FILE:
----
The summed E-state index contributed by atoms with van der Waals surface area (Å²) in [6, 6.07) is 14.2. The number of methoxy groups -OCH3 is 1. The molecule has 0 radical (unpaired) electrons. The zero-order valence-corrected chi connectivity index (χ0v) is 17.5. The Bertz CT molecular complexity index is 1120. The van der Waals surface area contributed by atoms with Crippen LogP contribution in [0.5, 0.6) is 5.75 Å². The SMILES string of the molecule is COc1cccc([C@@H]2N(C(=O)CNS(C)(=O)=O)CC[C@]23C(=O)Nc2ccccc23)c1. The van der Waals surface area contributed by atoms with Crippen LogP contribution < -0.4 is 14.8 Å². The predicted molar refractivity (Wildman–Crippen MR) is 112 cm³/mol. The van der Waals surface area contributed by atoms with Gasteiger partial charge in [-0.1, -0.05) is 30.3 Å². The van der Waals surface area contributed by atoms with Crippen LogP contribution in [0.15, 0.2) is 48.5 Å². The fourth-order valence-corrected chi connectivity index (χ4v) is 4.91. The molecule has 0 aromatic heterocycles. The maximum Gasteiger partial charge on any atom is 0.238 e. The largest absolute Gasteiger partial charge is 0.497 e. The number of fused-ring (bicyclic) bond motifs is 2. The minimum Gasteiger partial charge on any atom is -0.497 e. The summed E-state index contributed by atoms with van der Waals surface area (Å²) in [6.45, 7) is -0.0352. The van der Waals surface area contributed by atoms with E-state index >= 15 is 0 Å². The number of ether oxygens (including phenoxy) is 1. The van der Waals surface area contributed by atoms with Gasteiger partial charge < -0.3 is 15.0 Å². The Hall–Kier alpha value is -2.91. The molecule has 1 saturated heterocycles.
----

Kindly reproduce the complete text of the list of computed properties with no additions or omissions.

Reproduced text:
The summed E-state index contributed by atoms with van der Waals surface area (Å²) in [6, 6.07) is 14.2. The number of methoxy groups -OCH3 is 1. The molecule has 0 radical (unpaired) electrons. The zero-order valence-corrected chi connectivity index (χ0v) is 17.5. The Bertz CT molecular complexity index is 1120. The van der Waals surface area contributed by atoms with Crippen LogP contribution in [0.5, 0.6) is 5.75 Å². The SMILES string of the molecule is COc1cccc([C@@H]2N(C(=O)CNS(C)(=O)=O)CC[C@]23C(=O)Nc2ccccc23)c1. The van der Waals surface area contributed by atoms with Crippen LogP contribution < -0.4 is 14.8 Å². The predicted molar refractivity (Wildman–Crippen MR) is 112 cm³/mol. The van der Waals surface area contributed by atoms with Gasteiger partial charge in [-0.1, -0.05) is 30.3 Å². The van der Waals surface area contributed by atoms with Crippen LogP contribution in [0.15, 0.2) is 48.5 Å². The fourth-order valence-corrected chi connectivity index (χ4v) is 4.91. The molecule has 0 aromatic heterocycles. The maximum Gasteiger partial charge on any atom is 0.238 e. The largest absolute Gasteiger partial charge is 0.497 e. The number of fused-ring (bicyclic) bond motifs is 2. The minimum Gasteiger partial charge on any atom is -0.497 e. The summed E-state index contributed by atoms with van der Waals surface area (Å²) in [6.45, 7) is -0.0352. The van der Waals surface area contributed by atoms with E-state index >= 15 is 0 Å². The number of ether oxygens (including phenoxy) is 1. The van der Waals surface area contributed by atoms with Gasteiger partial charge < -0.3 is 15.0 Å². The Hall–Kier alpha value is -2.91. The molecule has 1 saturated heterocycles.